OBJECTIVE: Research on computed tomography (CT) bronchial parameter measurements shows that there are conflicting results on the values for bronchial parameters in the never-smoking, smoking, asthma, and chronic obstructive pulmonary disease (COPD) populations. This review assesses the current CT methods for obtaining bronchial wall parameters and their comparison between populations.
METHODS: A systematic review of MEDLINE and Embase was conducted following PRISMA guidelines (last search date 25th October 2021). Methodology data was collected and summarised. Values of percentage wall area (WA%), wall thickness (WT), summary airway measure (Pi10), and luminal area (Ai) were pooled and compared between populations.
RESULTS: A total of 169 articles were included for methodologic review; 66 of these were included for meta-analysis. Most measurements were obtained from multiplanar reconstructions of segmented airways (93 of 169 articles), using various tools and algorithms; third generation airways in the upper and lower lobes were most frequently studied. COPD (12,746) and smoking (15,092) populations were largest across studies and mostly consisted of men (median 64.4%, IQR 61.5 - 66.1%). There were significant differences between populations; the largest WA% was found in COPD (mean SD 62.93 ± 7.41%, n = 6,045), and the asthma population had the largest Pi10 (4.03 ± 0.27 mm, n = 442). Ai normalised to body surface area (Ai/BSA) (12.46 ± 4 mm2, n = 134) was largest in the never-smoking population.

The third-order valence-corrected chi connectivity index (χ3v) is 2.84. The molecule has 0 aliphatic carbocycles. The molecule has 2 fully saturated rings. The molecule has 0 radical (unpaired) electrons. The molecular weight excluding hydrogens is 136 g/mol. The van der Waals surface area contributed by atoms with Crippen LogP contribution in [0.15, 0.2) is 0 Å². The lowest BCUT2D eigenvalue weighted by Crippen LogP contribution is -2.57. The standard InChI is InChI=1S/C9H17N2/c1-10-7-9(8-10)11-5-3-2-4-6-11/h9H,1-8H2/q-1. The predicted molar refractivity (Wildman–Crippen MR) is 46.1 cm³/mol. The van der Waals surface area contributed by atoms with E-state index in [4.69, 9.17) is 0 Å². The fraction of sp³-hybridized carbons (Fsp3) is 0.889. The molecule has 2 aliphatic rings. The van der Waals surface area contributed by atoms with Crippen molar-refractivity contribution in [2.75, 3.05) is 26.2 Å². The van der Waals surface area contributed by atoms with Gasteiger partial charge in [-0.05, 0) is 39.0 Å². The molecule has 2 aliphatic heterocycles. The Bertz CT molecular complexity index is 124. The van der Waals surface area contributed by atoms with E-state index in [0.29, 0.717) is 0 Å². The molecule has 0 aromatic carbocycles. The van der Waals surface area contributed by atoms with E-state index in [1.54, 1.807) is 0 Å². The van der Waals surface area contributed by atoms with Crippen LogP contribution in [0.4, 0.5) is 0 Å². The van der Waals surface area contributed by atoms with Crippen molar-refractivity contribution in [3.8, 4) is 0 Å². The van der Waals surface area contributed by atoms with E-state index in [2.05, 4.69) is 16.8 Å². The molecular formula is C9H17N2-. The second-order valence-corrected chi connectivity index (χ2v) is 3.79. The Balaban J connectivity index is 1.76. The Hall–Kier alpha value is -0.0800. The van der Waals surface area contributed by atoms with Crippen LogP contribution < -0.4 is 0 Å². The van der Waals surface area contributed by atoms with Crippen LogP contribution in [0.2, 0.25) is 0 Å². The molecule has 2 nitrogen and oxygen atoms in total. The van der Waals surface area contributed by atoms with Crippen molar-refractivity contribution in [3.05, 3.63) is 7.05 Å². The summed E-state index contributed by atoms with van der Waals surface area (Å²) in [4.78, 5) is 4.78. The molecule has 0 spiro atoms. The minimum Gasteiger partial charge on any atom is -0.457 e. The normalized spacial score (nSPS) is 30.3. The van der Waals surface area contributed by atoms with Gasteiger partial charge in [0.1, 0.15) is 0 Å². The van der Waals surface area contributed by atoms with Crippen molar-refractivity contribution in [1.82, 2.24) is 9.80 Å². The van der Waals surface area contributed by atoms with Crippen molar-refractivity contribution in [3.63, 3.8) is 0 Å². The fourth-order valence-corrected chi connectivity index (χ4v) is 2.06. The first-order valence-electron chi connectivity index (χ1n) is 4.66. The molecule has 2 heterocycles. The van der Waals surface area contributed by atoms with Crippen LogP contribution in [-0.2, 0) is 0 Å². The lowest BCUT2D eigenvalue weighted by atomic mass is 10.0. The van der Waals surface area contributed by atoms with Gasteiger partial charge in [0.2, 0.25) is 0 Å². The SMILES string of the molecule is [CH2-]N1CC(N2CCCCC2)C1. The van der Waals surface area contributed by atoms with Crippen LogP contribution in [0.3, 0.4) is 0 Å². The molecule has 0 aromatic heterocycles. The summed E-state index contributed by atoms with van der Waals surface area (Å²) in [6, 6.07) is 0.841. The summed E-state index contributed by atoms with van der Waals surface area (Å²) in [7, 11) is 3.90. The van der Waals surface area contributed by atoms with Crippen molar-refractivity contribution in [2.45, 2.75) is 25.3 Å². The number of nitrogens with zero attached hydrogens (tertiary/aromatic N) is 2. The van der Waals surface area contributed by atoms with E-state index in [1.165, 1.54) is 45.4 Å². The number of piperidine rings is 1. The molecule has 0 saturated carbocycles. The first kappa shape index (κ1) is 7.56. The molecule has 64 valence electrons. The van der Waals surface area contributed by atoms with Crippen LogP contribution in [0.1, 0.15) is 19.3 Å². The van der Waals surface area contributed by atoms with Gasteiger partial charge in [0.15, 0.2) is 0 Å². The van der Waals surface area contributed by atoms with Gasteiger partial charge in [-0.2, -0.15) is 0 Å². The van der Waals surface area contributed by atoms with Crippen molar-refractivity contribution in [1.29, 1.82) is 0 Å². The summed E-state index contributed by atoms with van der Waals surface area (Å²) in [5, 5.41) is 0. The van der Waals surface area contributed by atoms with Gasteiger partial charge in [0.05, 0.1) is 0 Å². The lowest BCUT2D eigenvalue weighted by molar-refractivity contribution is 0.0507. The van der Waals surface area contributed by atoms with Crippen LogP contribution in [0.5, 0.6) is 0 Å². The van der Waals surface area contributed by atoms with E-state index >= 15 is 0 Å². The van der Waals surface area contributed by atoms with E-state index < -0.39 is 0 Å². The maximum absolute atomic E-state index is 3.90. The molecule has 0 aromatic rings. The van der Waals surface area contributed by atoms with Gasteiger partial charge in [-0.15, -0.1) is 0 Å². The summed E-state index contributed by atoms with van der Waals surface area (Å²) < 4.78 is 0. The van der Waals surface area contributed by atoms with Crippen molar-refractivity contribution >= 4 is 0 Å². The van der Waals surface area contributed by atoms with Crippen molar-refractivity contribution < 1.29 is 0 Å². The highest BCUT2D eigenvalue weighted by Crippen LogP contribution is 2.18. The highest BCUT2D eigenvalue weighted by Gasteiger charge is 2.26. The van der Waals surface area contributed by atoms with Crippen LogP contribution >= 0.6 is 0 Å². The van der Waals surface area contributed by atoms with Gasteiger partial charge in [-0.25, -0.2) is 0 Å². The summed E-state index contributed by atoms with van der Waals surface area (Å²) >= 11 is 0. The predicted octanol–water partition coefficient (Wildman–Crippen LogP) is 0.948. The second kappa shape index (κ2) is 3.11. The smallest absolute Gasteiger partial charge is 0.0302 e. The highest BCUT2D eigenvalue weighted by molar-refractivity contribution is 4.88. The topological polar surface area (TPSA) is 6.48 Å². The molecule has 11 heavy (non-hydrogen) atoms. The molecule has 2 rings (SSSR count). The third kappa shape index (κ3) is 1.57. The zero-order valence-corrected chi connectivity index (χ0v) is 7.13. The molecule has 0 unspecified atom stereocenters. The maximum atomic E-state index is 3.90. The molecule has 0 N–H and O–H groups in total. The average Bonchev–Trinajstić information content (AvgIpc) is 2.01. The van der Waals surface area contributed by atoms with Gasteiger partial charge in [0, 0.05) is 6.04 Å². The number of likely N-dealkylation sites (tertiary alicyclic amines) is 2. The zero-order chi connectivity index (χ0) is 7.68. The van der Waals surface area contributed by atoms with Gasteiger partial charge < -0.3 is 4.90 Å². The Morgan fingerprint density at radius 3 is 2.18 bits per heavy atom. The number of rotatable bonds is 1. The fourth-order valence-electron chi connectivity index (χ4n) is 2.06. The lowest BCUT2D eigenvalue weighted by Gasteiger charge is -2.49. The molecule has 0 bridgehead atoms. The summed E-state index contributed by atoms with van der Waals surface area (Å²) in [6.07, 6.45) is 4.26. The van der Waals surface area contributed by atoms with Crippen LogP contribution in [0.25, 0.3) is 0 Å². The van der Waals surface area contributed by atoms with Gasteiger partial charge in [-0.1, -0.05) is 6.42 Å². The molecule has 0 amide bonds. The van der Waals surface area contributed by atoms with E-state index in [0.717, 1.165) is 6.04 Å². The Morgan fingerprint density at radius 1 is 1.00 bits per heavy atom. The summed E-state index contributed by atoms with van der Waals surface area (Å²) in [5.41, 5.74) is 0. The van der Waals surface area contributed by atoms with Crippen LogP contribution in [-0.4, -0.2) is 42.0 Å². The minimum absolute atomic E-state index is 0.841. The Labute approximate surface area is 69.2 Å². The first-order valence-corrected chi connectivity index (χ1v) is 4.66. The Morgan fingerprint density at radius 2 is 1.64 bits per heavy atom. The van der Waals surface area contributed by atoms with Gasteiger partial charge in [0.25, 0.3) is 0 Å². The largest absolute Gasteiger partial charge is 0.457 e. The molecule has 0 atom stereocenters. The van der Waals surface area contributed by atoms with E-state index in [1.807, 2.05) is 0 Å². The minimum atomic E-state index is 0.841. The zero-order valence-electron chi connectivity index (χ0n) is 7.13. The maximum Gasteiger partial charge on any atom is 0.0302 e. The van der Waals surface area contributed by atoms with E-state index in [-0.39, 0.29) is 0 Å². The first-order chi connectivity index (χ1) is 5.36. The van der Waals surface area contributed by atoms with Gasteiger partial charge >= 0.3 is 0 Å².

CONCLUSIONS: Studies on CT-derived bronchial parameter measurements are heterogenous in methodology and population, resulting in challenges to compare outcomes between studies. Significant differences between populations exist for several parameters, most notably in the wall area percentage; however, there is a large overlap in their ranges.
KEY POINTS: • Diverse methodology in measuring airways contributes to overlap in ranges of bronchial parameters among the never-smoking, smoking, COPD, and asthma populations. • The combined number of never-smoking participants in studies is low, limiting insight into this population and the impact of participant characteristics on bronchial parameters. • Wall area percent of the right upper lobe apical segment is the most studied (87 articles) and differentiates all except smoking vs asthma populations.